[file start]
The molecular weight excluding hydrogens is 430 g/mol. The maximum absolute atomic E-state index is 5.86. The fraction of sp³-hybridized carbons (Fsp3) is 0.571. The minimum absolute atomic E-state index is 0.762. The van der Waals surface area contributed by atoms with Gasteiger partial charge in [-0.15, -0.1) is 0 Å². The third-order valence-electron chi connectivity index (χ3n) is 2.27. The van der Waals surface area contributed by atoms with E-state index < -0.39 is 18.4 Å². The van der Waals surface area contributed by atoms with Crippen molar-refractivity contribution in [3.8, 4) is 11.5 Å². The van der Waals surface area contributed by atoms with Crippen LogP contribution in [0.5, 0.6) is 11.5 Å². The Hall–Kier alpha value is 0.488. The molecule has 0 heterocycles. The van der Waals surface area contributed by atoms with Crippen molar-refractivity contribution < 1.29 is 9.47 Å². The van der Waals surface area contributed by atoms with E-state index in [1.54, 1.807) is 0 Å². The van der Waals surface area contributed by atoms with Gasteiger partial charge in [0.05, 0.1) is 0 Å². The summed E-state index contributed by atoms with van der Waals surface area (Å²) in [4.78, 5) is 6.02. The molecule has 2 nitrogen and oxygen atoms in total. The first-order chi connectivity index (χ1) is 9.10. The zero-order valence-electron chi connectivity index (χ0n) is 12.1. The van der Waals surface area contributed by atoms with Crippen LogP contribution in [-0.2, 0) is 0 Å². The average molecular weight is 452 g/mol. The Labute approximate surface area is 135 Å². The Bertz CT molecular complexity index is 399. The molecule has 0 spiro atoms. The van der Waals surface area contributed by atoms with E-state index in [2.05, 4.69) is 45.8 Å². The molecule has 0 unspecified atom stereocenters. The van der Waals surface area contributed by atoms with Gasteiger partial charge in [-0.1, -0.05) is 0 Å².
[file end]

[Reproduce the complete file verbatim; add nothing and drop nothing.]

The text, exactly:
The molecular weight excluding hydrogens is 430 g/mol. The maximum absolute atomic E-state index is 5.86. The fraction of sp³-hybridized carbons (Fsp3) is 0.571. The minimum absolute atomic E-state index is 0.762. The van der Waals surface area contributed by atoms with Gasteiger partial charge in [-0.15, -0.1) is 0 Å². The third-order valence-electron chi connectivity index (χ3n) is 2.27. The van der Waals surface area contributed by atoms with E-state index < -0.39 is 18.4 Å². The van der Waals surface area contributed by atoms with Crippen molar-refractivity contribution in [3.8, 4) is 11.5 Å². The van der Waals surface area contributed by atoms with Crippen LogP contribution in [0.5, 0.6) is 11.5 Å². The Hall–Kier alpha value is 0.488. The molecule has 0 heterocycles. The van der Waals surface area contributed by atoms with Crippen molar-refractivity contribution < 1.29 is 9.47 Å². The van der Waals surface area contributed by atoms with E-state index in [1.54, 1.807) is 0 Å². The van der Waals surface area contributed by atoms with Gasteiger partial charge in [0.05, 0.1) is 0 Å². The summed E-state index contributed by atoms with van der Waals surface area (Å²) in [4.78, 5) is 6.02. The molecule has 2 nitrogen and oxygen atoms in total. The first-order chi connectivity index (χ1) is 9.10. The zero-order valence-electron chi connectivity index (χ0n) is 12.1. The van der Waals surface area contributed by atoms with Crippen LogP contribution in [-0.2, 0) is 0 Å². The average molecular weight is 452 g/mol. The Labute approximate surface area is 135 Å². The Bertz CT molecular complexity index is 399. The molecule has 0 spiro atoms. The van der Waals surface area contributed by atoms with E-state index in [2.05, 4.69) is 45.8 Å². The molecule has 0 unspecified atom stereocenters. The van der Waals surface area contributed by atoms with Gasteiger partial charge in [-0.1, -0.05) is 0 Å².